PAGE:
• Any other specific information is necessary to enable processing of the data.
    • Individual must be made aware of the above in advance of collection information (exemptions apply)
  • Security safeguards
    • Responsibility to secure the integrity and confidentiality of personal information.
    • Take appropriate measures to prevent the loss of, damage to, unauthorised destruction of or unlawful access to or processing of personal information.
    • Identify security risks and implement safeguards, with regular updates.
    • Safeguards must also be established with any third party operator.
    • Notification and details of Security compromises must be made to the Regulator and the affected party
  • Data subject participation
    • The data subject has the right to know what personal information, if any, is held
    • The data subject may request that data held to be corrected, deleted or destroyed.
  • Processing of special personal information
    • Personal information relating to religious or philosophical beliefs, race or ethnic origin, trade union membership, political persuasion, health or sex life, biometric information or criminal behaviour cannot be processed (exemptions apply)
  • Processing of personal information of children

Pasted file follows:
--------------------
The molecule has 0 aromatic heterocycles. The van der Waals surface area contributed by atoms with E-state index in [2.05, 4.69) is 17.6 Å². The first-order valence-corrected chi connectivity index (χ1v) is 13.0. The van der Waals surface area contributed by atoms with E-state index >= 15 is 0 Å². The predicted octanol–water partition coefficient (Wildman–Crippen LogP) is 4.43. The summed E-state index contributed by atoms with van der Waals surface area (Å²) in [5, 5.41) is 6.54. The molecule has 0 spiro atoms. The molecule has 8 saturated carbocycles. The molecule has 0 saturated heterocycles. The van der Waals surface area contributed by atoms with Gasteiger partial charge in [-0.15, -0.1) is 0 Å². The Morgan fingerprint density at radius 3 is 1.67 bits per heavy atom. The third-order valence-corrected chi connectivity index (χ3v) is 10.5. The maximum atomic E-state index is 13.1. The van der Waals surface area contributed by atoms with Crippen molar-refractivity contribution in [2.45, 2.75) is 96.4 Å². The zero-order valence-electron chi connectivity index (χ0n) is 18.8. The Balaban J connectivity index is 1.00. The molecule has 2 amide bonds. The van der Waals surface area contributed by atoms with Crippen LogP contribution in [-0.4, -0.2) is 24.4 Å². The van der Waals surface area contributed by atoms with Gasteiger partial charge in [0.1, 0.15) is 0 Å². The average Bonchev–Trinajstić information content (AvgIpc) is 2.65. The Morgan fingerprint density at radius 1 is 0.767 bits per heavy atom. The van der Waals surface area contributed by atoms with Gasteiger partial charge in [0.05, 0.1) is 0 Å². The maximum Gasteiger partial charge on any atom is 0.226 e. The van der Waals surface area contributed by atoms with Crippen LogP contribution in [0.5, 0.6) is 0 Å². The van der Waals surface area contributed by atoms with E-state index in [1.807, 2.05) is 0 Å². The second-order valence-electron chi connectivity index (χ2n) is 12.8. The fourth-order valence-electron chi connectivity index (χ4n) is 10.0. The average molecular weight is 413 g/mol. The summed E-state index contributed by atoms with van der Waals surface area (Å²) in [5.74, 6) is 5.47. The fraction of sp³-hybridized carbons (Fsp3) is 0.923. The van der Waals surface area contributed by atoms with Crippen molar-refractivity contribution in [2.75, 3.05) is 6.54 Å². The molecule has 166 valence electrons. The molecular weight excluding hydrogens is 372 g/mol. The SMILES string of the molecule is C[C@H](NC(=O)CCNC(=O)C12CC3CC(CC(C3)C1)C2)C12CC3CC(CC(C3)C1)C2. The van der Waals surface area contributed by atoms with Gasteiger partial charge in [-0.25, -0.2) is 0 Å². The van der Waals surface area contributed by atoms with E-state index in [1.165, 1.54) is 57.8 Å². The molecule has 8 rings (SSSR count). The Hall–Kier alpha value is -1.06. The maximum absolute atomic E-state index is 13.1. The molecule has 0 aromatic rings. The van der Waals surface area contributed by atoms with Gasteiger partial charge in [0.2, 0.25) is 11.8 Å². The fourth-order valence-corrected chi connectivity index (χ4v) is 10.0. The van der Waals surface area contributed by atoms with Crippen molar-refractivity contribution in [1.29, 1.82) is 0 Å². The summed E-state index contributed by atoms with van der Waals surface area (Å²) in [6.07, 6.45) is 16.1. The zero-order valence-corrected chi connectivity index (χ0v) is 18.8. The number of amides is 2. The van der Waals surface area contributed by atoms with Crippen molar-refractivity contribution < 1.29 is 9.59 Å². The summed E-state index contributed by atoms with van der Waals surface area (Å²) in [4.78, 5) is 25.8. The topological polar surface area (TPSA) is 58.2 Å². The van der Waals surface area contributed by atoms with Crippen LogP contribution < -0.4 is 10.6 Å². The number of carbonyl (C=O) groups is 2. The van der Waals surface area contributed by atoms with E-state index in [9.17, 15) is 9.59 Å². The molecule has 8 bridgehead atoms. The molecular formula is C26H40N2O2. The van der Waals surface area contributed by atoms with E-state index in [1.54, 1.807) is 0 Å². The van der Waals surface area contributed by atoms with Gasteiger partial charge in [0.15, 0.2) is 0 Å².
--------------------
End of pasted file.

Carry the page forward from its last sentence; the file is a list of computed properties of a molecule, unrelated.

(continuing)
• Processing of information of children may only be authorised in limited circumstances.
  • Exemptions
    • The Regulator may exempt processing of personal information in limited circumstances
  • Information Regulator and Information Officers
    • Under the Act, the Information Regulator, Enforcement Committee will be established
    • Information Officers (and deputies, where applicable) will be appointed by public and private bodies.
    • Duties, power and responsibilities of the above offices are outlined in the Act.
  • Prior Authorisation
    • Prior Authorisation for processing information must be sought from the Regulator if the data will be used to:
      • Process unique identifiers of the data subject, for a purpose other than originally intended at the collection, with the aim of linking the information processed by third parties
      • Process information on criminal behaviour
      • Process information for credit reporting
      • Transfer of special personal information or personal information of children to the third party in a foreign country that does not provide an appropriate level of protection for processing such information.
  • Codes of conduct
    • Codes of conduct may be issued by the Regulator
  • Direct Marketing
    • Processing personal information for the purposes of direct marketing by any form of electronic communication (including automatic calling machines, fax machines, SMS or email) is prohibited unless
  1. the data subject has given consent or